Factors Affecting Adherence to Anti-HIV Drug Regimens in Children and Adolescents

This study has been completed.
Sponsor:
Collaborator:
Information provided by (Responsible Party):
National Institute of Allergy and Infectious Diseases (NIAID)
ClinicalTrials.gov Identifier:
NCT00073424
First received: November 20, 2003
Last updated: May 31, 2013
Last verified: May 2013

November 20, 2003
May 31, 2013
January 2004
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Complete list of historical versions of study NCT00073424 on ClinicalTrials.gov Archive Site
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Factors Affecting Adherence to Anti-HIV Drug Regimens in Children and Adolescents
Cognitive, Behavioral, and Psychosocial Correlates of Medication Adherence in Children and Adolescents With HIV-1 Infection

Taking anti-HIV medication consistently and properly is a critical issue for patients with HIV. Drug regimens are complex; when regimens are not taken properly, HIV can become resistant to the drugs. Taking anti-HIV medication properly leads to improved health. Children and adolescents with HIV face unique challenges to taking HIV medication properly. This study will look at the relationship between how children cope with the responsibility for taking medication and the child's language, memory, attention, behavior, and academic skills. This study is open to children and adolescents who are currently enrolled in the PACTG 219C study (Long-Term Effects of HIV Exposure and Infection in Children).

Medication adherence is a critical issue for HIV infected children and adolescents because of drug resistance and the increased complexity of treatment regimens. Children and adolescents with HIV face depression, anxiety, denial, and rebellion that may interfere with their motivation to take medication. Depression and self-perceived social support have been found to predict regimen adherence in adults with HIV. Children with other chronic diseases are less likely to adhere to their medication regimens if they also have behavioral or emotional problems; assessing emotional and behavioral function in children and adolescents with HIV may help in predicting adherence and explaining adherence failure. This study will correlate cognitive, behavioral, and psychosocial functioning with measures of virologic suppression and immunological status, and it will compare self-report and pill count measures of adherence in a randomly selected subset of perinatally infected HIV participants of PACTG 219C.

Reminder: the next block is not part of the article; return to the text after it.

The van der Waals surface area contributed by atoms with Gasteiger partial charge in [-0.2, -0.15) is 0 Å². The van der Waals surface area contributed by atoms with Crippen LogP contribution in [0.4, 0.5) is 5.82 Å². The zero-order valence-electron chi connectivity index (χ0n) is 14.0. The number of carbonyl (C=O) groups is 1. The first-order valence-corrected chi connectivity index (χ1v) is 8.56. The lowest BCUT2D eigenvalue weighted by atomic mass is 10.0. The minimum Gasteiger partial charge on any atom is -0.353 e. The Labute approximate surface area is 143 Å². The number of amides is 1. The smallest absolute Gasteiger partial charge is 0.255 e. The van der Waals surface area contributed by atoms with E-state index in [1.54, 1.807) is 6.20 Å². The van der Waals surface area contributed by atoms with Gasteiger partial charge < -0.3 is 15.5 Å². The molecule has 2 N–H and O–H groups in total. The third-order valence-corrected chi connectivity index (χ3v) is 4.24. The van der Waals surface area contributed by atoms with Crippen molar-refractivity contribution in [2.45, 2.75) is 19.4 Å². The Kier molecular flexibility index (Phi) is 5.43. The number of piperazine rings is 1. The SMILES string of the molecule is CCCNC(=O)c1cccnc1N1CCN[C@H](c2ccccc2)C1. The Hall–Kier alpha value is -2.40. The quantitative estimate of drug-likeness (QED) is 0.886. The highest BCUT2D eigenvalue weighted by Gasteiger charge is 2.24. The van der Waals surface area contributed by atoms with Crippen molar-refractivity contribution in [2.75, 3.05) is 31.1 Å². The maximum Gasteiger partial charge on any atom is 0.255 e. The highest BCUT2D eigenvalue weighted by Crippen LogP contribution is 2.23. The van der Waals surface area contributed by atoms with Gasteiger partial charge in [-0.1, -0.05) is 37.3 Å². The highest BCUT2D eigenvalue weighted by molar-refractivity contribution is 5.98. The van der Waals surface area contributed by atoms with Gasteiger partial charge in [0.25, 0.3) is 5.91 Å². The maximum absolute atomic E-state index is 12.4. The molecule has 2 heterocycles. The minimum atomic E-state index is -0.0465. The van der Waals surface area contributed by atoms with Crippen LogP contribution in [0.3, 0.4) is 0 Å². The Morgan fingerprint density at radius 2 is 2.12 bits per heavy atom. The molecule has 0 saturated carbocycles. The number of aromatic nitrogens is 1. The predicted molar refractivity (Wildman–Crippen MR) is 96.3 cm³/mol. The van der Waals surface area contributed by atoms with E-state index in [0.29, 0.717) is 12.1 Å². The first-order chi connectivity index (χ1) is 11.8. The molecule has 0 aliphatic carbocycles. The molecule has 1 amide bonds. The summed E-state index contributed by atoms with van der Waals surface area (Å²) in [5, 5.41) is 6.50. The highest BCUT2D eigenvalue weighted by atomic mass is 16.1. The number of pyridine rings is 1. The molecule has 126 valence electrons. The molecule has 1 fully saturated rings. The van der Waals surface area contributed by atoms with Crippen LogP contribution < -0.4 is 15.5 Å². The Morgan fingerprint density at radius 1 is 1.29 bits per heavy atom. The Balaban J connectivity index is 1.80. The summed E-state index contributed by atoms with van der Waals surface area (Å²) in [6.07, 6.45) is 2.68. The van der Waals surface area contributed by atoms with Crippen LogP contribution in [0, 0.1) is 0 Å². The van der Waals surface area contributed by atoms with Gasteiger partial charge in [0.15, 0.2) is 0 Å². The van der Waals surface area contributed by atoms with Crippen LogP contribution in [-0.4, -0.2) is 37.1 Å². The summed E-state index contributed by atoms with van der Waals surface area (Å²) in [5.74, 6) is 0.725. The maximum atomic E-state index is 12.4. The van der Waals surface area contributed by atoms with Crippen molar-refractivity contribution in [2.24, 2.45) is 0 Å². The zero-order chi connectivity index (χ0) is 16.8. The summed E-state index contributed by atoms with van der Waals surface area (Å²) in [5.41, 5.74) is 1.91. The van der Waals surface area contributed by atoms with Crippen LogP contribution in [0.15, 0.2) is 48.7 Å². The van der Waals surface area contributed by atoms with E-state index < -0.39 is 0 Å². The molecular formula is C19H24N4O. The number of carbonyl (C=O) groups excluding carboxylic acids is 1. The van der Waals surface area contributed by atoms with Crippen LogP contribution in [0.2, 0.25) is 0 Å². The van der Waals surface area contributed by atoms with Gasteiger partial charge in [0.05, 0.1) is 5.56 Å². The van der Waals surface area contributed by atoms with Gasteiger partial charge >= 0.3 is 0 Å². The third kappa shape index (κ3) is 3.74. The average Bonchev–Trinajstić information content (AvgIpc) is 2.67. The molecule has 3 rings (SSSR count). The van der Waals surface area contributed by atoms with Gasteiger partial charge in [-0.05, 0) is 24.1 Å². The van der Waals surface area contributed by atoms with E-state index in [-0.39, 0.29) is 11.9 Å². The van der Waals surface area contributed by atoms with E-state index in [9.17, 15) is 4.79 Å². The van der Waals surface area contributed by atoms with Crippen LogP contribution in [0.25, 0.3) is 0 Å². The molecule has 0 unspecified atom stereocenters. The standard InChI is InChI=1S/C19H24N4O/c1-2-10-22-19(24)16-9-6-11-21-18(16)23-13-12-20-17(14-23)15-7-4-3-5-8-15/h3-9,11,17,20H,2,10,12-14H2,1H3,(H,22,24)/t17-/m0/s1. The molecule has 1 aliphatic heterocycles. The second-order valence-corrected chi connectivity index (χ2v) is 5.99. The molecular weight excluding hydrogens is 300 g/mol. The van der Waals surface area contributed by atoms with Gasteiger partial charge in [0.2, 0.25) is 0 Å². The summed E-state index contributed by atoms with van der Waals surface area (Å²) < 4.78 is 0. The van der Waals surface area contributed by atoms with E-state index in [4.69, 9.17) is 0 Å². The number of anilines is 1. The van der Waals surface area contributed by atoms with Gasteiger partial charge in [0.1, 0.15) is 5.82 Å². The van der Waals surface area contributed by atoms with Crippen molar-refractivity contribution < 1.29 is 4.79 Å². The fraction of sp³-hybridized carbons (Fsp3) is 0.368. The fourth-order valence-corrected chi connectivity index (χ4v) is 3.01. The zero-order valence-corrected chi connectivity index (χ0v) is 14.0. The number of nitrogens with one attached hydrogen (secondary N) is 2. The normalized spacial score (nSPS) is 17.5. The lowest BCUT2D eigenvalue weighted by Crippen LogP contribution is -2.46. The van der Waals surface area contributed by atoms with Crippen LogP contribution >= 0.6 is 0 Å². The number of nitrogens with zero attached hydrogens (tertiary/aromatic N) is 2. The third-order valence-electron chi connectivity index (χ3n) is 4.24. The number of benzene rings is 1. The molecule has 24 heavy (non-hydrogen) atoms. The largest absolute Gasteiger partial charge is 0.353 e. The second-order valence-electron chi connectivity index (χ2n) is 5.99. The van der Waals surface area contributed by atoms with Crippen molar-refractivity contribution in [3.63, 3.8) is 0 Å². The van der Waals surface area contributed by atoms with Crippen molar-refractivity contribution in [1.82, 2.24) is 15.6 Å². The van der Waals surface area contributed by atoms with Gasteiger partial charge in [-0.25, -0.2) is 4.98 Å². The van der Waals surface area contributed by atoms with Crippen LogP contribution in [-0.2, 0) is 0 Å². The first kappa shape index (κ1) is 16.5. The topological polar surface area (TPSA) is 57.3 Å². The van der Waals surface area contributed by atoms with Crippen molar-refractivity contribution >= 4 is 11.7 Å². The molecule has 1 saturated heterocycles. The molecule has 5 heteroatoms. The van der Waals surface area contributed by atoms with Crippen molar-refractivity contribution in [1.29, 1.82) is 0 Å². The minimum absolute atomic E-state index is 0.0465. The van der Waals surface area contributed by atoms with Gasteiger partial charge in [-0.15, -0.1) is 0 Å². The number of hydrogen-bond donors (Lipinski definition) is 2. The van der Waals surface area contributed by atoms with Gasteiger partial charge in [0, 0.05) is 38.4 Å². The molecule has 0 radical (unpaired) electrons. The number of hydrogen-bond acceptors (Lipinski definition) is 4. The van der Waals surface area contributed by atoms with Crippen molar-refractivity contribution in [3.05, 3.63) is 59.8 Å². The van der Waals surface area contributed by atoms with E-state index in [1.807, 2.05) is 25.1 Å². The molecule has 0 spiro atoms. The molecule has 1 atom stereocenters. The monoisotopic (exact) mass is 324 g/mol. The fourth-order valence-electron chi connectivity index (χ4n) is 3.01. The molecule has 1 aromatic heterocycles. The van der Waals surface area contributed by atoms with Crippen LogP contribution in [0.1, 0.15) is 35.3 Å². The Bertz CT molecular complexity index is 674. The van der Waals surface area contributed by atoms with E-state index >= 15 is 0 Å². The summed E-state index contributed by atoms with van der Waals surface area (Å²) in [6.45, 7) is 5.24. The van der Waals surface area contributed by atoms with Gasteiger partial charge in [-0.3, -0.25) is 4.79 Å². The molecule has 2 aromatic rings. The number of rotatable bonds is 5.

Children and adolescents currently enrolled in PACTG 219C will be randomly selected for this study, which will last for 48 weeks. At entry, participants will undergo neuropsychological evaluation, including academic achievement, attention, memory, language comprehension, and behavior assessments, and complete a health beliefs questionnaire. Both the participants and their parents or primary caregivers will complete questionnaires at study entry and Weeks 24 and 48. Adherence will be evaluated from self-reported and pill count measures (Weeks 4 and 24) and the PACTG 219C Adherence Module (Weeks 24 and 48).

Observational
Time Perspective: Prospective
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HIV Infections
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*   Includes publications given by the data provider as well as publications identified by ClinicalTrials.gov Identifier (NCT Number) in Medline.
 
Completed
200
October 2006
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Inclusion Criteria

  • HIV-1 perinatal infection
  • Already enrolled and in active follow-up in PACTG 219C
  • Can communicate in English or Spanish
  • On antiretroviral medication regimen at the time of enrollment, regardless of compliance with regimen, with no planned treatment interruptions

Exclusion Criteria

  • Acquired HIV via routes other than perinatal transmission or source of HIV infection is unknown
  • HIV-2 infection
Both
8 Years to 19 Years
No
Contact information is only displayed when the study is recruiting subjects
United States,   Puerto Rico
 
NCT00073424
PACTG P1042s, 10107
Not Provided
National Institute of Allergy and Infectious Diseases (NIAID)
National Institute of Allergy and Infectious Diseases (NIAID)
Eunice Kennedy Shriver National Institute of Child Health and Human Development (NICHD)
Study Chair: Sharon Nichols, PhD Department of Neurosciences, University of California, San Diego
National Institute of Allergy and Infectious Diseases (NIAID)
May 2013

ICMJE     Data element required by the International Committee of Medical Journal Editors and the World Health Organization ICTRP